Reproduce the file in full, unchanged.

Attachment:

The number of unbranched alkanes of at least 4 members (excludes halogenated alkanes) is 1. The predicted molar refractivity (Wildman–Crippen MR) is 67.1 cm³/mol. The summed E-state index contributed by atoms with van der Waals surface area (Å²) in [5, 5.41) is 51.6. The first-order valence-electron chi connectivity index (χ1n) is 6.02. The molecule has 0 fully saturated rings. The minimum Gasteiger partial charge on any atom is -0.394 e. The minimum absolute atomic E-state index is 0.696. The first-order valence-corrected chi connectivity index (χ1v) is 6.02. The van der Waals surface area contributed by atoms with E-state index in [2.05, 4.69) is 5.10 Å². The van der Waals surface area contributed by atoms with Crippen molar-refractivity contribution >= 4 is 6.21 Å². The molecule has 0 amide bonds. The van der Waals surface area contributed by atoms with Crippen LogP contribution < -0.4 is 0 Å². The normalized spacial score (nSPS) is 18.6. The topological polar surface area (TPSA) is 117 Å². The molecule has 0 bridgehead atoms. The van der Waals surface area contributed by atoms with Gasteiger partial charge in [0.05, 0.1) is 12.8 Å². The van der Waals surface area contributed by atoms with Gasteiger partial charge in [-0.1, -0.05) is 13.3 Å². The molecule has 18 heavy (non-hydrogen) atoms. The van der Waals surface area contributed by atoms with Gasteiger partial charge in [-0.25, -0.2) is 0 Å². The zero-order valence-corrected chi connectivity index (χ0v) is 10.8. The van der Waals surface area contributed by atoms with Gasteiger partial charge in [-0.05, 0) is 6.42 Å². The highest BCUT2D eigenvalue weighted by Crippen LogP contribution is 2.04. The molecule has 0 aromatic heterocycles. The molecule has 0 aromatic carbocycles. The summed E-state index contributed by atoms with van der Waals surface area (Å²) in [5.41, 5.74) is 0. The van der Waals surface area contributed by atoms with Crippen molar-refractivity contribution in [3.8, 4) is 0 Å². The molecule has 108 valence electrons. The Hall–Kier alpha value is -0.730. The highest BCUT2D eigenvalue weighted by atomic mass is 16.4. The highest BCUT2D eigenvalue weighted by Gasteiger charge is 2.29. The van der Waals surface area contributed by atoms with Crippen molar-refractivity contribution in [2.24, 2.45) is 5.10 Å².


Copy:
The number of unbranched alkanes of at least 4 members (excludes halogenated alkanes) is 1. The predicted molar refractivity (Wildman–Crippen MR) is 67.1 cm³/mol. The summed E-state index contributed by atoms with van der Waals surface area (Å²) in [5, 5.41) is 51.6. The first-order valence-electron chi connectivity index (χ1n) is 6.02. The molecule has 0 fully saturated rings. The minimum Gasteiger partial charge on any atom is -0.394 e. The minimum absolute atomic E-state index is 0.696. The first-order valence-corrected chi connectivity index (χ1v) is 6.02. The van der Waals surface area contributed by atoms with E-state index in [2.05, 4.69) is 5.10 Å². The van der Waals surface area contributed by atoms with Crippen molar-refractivity contribution >= 4 is 6.21 Å². The molecule has 0 amide bonds. The van der Waals surface area contributed by atoms with Crippen LogP contribution < -0.4 is 0 Å². The normalized spacial score (nSPS) is 18.6. The topological polar surface area (TPSA) is 117 Å². The molecule has 0 bridgehead atoms. The van der Waals surface area contributed by atoms with Gasteiger partial charge in [0.05, 0.1) is 12.8 Å². The van der Waals surface area contributed by atoms with Gasteiger partial charge in [-0.1, -0.05) is 13.3 Å². The molecule has 18 heavy (non-hydrogen) atoms. The van der Waals surface area contributed by atoms with Gasteiger partial charge in [-0.25, -0.2) is 0 Å². The zero-order valence-corrected chi connectivity index (χ0v) is 10.8. The van der Waals surface area contributed by atoms with Gasteiger partial charge in [-0.05, 0) is 6.42 Å². The highest BCUT2D eigenvalue weighted by Crippen LogP contribution is 2.04. The molecule has 0 aromatic heterocycles. The molecule has 0 aromatic carbocycles. The summed E-state index contributed by atoms with van der Waals surface area (Å²) in [5.41, 5.74) is 0. The van der Waals surface area contributed by atoms with Crippen molar-refractivity contribution in [3.8, 4) is 0 Å². The molecule has 108 valence electrons. The Hall–Kier alpha value is -0.730. The highest BCUT2D eigenvalue weighted by atomic mass is 16.4. The highest BCUT2D eigenvalue weighted by Gasteiger charge is 2.29. The van der Waals surface area contributed by atoms with Crippen molar-refractivity contribution in [2.24, 2.45) is 5.10 Å².